A number of studies have examined the link between smoking and early death in people with diabetes. A systematic review and meta-analysis of prospective cohort studies performed by Pan and colleagues found that smoking was associated with a higher risk of total mortality from coronary heart disease and stroke, as well as mortality from peripheral artery disease, heart failure, and other complications. These findings were consistent with the findings of earlier studies.
Although the relationship between smoking and diabetes is complex and confusing, this association should encourage greater efforts to design effective smoking cessation programs and avoidance strategies. Furthermore, the high smoking prevalence in people with diabetes indicates the importance of systematically counseling smokers with diabetes. But it should not be the sole cause of concern.
In a recent study, researchers from the Nurses’ Health Study looked at mortality rates in women with diabetes. They included 7,401 women who had type 2 diabetes at baseline and during follow-up. Their focus was on cause-specific mortality and total mortality in women with diabetes.
Smoking also interferes with the way the body process sugar. It is associated with an increased risk of developing diabetes by 30 to 40%. Moreover, a study from 2016 found that non-smokers had lower levels of the blood sugar hemoglobin A1C, which measures blood sugar.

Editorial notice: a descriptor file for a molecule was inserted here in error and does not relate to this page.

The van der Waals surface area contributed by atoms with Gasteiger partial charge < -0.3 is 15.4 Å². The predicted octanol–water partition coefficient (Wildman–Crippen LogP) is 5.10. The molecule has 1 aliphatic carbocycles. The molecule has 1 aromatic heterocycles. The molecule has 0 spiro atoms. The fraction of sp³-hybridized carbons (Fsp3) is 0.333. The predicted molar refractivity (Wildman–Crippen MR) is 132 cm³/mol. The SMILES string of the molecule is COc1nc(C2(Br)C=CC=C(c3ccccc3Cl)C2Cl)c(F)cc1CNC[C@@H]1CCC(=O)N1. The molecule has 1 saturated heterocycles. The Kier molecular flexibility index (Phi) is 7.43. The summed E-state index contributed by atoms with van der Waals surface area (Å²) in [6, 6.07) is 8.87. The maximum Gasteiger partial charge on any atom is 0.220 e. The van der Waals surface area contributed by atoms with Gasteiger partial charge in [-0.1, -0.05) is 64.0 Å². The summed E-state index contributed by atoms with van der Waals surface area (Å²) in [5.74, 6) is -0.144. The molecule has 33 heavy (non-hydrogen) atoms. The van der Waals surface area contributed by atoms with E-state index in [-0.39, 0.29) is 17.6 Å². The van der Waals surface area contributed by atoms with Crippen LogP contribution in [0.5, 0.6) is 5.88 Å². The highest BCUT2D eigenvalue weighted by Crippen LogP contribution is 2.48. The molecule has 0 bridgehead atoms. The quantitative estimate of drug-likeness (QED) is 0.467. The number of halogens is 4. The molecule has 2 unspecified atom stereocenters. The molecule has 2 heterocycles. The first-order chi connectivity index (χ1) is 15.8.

Smoking increases the risk of developing cardiovascular disease. It can also increase the risk of dying from chronic obstructive pulmonary disease, diabetes, and other conditions. Researchers have looked into the relationship between smoking and mortality in people with type 2 diabetes. And although these results do not prove smoking causes early death, it does suggest a relationship between diabetes and early death. But it is still unclear whether the relationship between diabetes and mortality is causal or merely coincidental.
Fortunately, people with type 2 diabetes can live longer thanks to improvements in diabetes treatment and prevention. Researchers also note that cancer and stroke are now the leading causes of death for people with type 2 diabetes. It is a clear indication that the long-term effects of smoking on this condition are still too early to make any definitive conclusions.
While a number of studies have concluded that quitting smoking reduces the risk of cardiovascular events in people with diabetes, the exact effects of quitting have yet to be determined. However, there is ample evidence to suggest that smoking increases the risk of new-onset T2DM, but it tends to decline over time. This is consistent with the results of a recent systematic review of ten prospective cohort studies on the relationship between smoking and diabetes.